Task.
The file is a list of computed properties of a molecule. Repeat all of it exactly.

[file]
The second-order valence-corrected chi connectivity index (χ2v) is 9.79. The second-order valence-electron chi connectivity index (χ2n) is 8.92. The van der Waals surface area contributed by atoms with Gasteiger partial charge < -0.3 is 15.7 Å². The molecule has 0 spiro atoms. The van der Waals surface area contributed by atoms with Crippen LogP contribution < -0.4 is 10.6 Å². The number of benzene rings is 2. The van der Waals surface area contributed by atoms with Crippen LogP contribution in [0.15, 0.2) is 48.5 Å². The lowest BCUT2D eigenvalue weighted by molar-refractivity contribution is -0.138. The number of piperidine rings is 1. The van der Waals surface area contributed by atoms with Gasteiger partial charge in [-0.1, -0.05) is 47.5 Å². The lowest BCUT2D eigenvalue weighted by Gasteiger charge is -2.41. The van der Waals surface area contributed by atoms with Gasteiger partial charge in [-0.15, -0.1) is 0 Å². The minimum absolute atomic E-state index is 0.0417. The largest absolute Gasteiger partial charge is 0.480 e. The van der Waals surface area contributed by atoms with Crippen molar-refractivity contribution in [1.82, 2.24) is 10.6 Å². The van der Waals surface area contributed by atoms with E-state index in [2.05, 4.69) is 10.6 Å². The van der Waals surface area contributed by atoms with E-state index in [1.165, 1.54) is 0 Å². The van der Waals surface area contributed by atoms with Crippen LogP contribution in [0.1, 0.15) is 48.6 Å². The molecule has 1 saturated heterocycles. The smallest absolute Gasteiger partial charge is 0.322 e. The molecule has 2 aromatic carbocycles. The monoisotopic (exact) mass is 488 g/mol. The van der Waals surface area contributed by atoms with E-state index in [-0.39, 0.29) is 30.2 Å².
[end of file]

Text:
The second-order valence-corrected chi connectivity index (χ2v) is 9.79. The second-order valence-electron chi connectivity index (χ2n) is 8.92. The van der Waals surface area contributed by atoms with Gasteiger partial charge < -0.3 is 15.7 Å². The molecule has 0 spiro atoms. The van der Waals surface area contributed by atoms with Crippen LogP contribution < -0.4 is 10.6 Å². The number of benzene rings is 2. The van der Waals surface area contributed by atoms with Crippen LogP contribution in [0.15, 0.2) is 48.5 Å². The lowest BCUT2D eigenvalue weighted by molar-refractivity contribution is -0.138. The number of piperidine rings is 1. The van der Waals surface area contributed by atoms with Gasteiger partial charge in [-0.1, -0.05) is 47.5 Å². The lowest BCUT2D eigenvalue weighted by Gasteiger charge is -2.41. The van der Waals surface area contributed by atoms with Gasteiger partial charge in [-0.15, -0.1) is 0 Å². The minimum absolute atomic E-state index is 0.0417. The largest absolute Gasteiger partial charge is 0.480 e. The van der Waals surface area contributed by atoms with Crippen molar-refractivity contribution in [1.82, 2.24) is 10.6 Å². The van der Waals surface area contributed by atoms with E-state index in [2.05, 4.69) is 10.6 Å². The van der Waals surface area contributed by atoms with E-state index in [1.165, 1.54) is 0 Å². The van der Waals surface area contributed by atoms with Crippen LogP contribution in [0.1, 0.15) is 48.6 Å². The molecule has 1 saturated heterocycles. The smallest absolute Gasteiger partial charge is 0.322 e. The molecule has 2 aromatic carbocycles. The monoisotopic (exact) mass is 488 g/mol. The van der Waals surface area contributed by atoms with E-state index in [-0.39, 0.29) is 30.2 Å².